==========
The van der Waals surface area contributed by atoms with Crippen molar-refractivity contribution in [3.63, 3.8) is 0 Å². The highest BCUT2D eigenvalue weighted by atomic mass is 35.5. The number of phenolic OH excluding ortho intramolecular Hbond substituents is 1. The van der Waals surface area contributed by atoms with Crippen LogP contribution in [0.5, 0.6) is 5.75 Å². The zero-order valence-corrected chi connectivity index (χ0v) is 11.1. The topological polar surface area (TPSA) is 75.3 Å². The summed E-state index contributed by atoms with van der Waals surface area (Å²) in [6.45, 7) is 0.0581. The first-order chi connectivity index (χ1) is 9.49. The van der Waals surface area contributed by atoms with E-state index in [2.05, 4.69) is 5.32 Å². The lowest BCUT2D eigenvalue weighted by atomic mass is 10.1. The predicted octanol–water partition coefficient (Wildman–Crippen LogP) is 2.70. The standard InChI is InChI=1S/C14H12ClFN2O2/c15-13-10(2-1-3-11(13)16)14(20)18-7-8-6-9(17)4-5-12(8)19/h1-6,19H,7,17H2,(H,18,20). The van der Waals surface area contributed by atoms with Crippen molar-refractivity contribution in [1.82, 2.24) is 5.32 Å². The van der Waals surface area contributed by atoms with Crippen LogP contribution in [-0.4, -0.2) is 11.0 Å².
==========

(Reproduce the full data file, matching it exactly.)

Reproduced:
The van der Waals surface area contributed by atoms with Crippen molar-refractivity contribution in [3.63, 3.8) is 0 Å². The highest BCUT2D eigenvalue weighted by atomic mass is 35.5. The number of phenolic OH excluding ortho intramolecular Hbond substituents is 1. The van der Waals surface area contributed by atoms with Crippen LogP contribution in [0.5, 0.6) is 5.75 Å². The zero-order valence-corrected chi connectivity index (χ0v) is 11.1. The topological polar surface area (TPSA) is 75.3 Å². The summed E-state index contributed by atoms with van der Waals surface area (Å²) in [6.45, 7) is 0.0581. The first-order chi connectivity index (χ1) is 9.49. The van der Waals surface area contributed by atoms with E-state index in [2.05, 4.69) is 5.32 Å². The lowest BCUT2D eigenvalue weighted by atomic mass is 10.1. The predicted octanol–water partition coefficient (Wildman–Crippen LogP) is 2.70. The standard InChI is InChI=1S/C14H12ClFN2O2/c15-13-10(2-1-3-11(13)16)14(20)18-7-8-6-9(17)4-5-12(8)19/h1-6,19H,7,17H2,(H,18,20). The van der Waals surface area contributed by atoms with Crippen molar-refractivity contribution in [1.82, 2.24) is 5.32 Å². The van der Waals surface area contributed by atoms with Crippen LogP contribution in [-0.4, -0.2) is 11.0 Å².